A plethora of books is the bane of American history scholars who use a large library, while a paucity of them troubles the historian in the hinterlands. Either way, the serious scholar needs a general bibliography when he selects books for his research, and until now historians have necessarily relied upon the Channing, Hart, and Turner Guide to the Study and Reading of American History, published in 1912. But a bibliography four decades out-of-date and twenty years out of print has limited usefulness, and it remained for the authors of the Harvard Guide to American History to recommend to big-university scholars the best few books of the hundreds available on each subject in American history, and to give isolated researchers some idea of the literature available on inter-library loans.
If the Harvard Guide were solely a bibliography of American history compiled by six distinguished Harvard professors, it would earn loud, professional acclaim, for it will save historians thousands of hours of digging in years to come. But because it is dedicated primarily to the beginner in history, it has even wider usefulness. Preliminary essays explain the changing roles of the historians through the years, while others list trade secrets of the profession: where to find material, how to evaluate and take notes on it; how to organize, write, and even sell a book.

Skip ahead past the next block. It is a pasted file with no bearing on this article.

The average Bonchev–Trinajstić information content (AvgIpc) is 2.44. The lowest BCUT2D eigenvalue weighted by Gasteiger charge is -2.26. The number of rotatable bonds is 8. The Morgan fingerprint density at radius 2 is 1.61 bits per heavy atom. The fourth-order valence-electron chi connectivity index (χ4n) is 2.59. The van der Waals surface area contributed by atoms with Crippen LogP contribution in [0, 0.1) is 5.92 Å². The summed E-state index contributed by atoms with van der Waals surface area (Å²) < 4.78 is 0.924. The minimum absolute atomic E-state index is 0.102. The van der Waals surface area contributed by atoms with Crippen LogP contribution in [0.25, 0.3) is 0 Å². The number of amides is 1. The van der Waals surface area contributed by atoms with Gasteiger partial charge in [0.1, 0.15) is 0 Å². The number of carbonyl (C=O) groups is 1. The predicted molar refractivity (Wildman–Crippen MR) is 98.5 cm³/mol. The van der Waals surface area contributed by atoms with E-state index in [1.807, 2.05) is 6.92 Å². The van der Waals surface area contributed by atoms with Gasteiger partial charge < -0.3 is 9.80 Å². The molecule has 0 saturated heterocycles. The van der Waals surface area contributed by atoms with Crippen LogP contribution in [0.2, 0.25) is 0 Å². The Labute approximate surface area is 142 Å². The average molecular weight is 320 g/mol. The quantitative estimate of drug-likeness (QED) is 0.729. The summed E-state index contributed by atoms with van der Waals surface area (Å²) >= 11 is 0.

The historian, says the Guide, must weight the prejudices of past writers before accepting their statements as true. Settlers in the seventeenth century, attempting to stimulate immigration and investment "mingled hopes with realities and fiction with fact." Puritans and Quakers alike credited abnormal occurrences with excessive importance. Eighteenth and nineteenth century historians emphasized politics, often to the exclusion of vital social and cultural information.
Next to inaccuracy, the Guide warns, the most grievous sin the historian can commit is to write uninterestingly; in the words of Theodore Roosevelt, "He must remember that . . . unless he writes vividly he cannot write truthfully, for no amount of dull pains-taking detail will sum up the whole truth unless the genius is there to paint the truth." To end the "chain reaction of dullness," the essay suggests a thorough study of the classics, and goes on to offer valuable suggestions on combining interest with accuracy.
Throughout, the Harvard Guide to American History is a scholar's companion. By following its reading lists, the intellectually curious will be well-rewarded; in its advice the fledgling scholar will find guidance, while the older historians will learn new tricks. The Guide seems destined to fulfill the fond purpose of its authors; it is sure "to be outdated quickly by the writings of those who use it."